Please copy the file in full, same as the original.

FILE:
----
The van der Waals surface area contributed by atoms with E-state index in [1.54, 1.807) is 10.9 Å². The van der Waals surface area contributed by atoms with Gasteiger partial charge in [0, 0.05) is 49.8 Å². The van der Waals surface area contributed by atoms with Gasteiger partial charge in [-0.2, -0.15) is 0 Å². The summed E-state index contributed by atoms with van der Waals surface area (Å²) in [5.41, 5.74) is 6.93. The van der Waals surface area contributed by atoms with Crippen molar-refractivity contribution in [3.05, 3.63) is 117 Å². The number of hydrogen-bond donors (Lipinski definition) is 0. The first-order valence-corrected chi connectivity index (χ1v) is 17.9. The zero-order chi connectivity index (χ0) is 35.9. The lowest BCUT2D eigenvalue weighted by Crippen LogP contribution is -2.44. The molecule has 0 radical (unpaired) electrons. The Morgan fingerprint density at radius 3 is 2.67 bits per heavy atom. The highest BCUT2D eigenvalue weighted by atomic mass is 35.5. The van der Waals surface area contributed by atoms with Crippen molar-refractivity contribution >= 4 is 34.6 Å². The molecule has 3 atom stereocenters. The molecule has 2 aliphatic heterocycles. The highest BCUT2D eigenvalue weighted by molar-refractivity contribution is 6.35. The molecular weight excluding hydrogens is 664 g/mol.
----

The van der Waals surface area contributed by atoms with E-state index in [1.54, 1.807) is 10.9 Å². The van der Waals surface area contributed by atoms with Gasteiger partial charge in [0, 0.05) is 49.8 Å². The van der Waals surface area contributed by atoms with Gasteiger partial charge in [-0.2, -0.15) is 0 Å². The summed E-state index contributed by atoms with van der Waals surface area (Å²) in [5.41, 5.74) is 6.93. The van der Waals surface area contributed by atoms with Crippen molar-refractivity contribution in [3.05, 3.63) is 117 Å². The number of hydrogen-bond donors (Lipinski definition) is 0. The first-order valence-corrected chi connectivity index (χ1v) is 17.9. The zero-order chi connectivity index (χ0) is 35.9. The lowest BCUT2D eigenvalue weighted by Crippen LogP contribution is -2.44. The molecule has 0 radical (unpaired) electrons. The Morgan fingerprint density at radius 3 is 2.67 bits per heavy atom. The highest BCUT2D eigenvalue weighted by atomic mass is 35.5. The van der Waals surface area contributed by atoms with Crippen molar-refractivity contribution >= 4 is 34.6 Å². The molecule has 3 atom stereocenters. The molecule has 2 aliphatic heterocycles. The highest BCUT2D eigenvalue weighted by molar-refractivity contribution is 6.35. The molecular weight excluding hydrogens is 664 g/mol.